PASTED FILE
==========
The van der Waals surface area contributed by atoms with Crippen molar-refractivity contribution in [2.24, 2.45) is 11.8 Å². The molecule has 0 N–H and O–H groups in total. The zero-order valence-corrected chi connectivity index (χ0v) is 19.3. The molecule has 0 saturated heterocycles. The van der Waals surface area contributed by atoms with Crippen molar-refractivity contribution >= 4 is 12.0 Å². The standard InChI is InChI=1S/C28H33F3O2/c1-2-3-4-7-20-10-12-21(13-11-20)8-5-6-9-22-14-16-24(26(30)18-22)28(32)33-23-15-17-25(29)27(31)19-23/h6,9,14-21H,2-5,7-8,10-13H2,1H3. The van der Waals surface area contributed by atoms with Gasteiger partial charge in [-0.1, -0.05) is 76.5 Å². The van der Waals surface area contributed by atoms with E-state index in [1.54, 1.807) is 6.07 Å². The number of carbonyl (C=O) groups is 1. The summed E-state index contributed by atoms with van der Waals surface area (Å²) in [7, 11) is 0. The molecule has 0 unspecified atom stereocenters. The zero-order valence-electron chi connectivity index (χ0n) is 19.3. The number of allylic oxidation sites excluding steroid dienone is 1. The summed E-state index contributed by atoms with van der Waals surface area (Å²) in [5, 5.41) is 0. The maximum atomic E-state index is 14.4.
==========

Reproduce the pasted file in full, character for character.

The van der Waals surface area contributed by atoms with Crippen molar-refractivity contribution in [2.24, 2.45) is 11.8 Å². The molecule has 0 N–H and O–H groups in total. The zero-order valence-corrected chi connectivity index (χ0v) is 19.3. The molecule has 0 saturated heterocycles. The van der Waals surface area contributed by atoms with Crippen molar-refractivity contribution >= 4 is 12.0 Å². The standard InChI is InChI=1S/C28H33F3O2/c1-2-3-4-7-20-10-12-21(13-11-20)8-5-6-9-22-14-16-24(26(30)18-22)28(32)33-23-15-17-25(29)27(31)19-23/h6,9,14-21H,2-5,7-8,10-13H2,1H3. The van der Waals surface area contributed by atoms with Gasteiger partial charge in [-0.1, -0.05) is 76.5 Å². The van der Waals surface area contributed by atoms with E-state index in [1.54, 1.807) is 6.07 Å². The number of carbonyl (C=O) groups is 1. The summed E-state index contributed by atoms with van der Waals surface area (Å²) in [7, 11) is 0. The molecule has 0 unspecified atom stereocenters. The zero-order valence-electron chi connectivity index (χ0n) is 19.3. The number of allylic oxidation sites excluding steroid dienone is 1. The summed E-state index contributed by atoms with van der Waals surface area (Å²) in [5, 5.41) is 0. The maximum atomic E-state index is 14.4.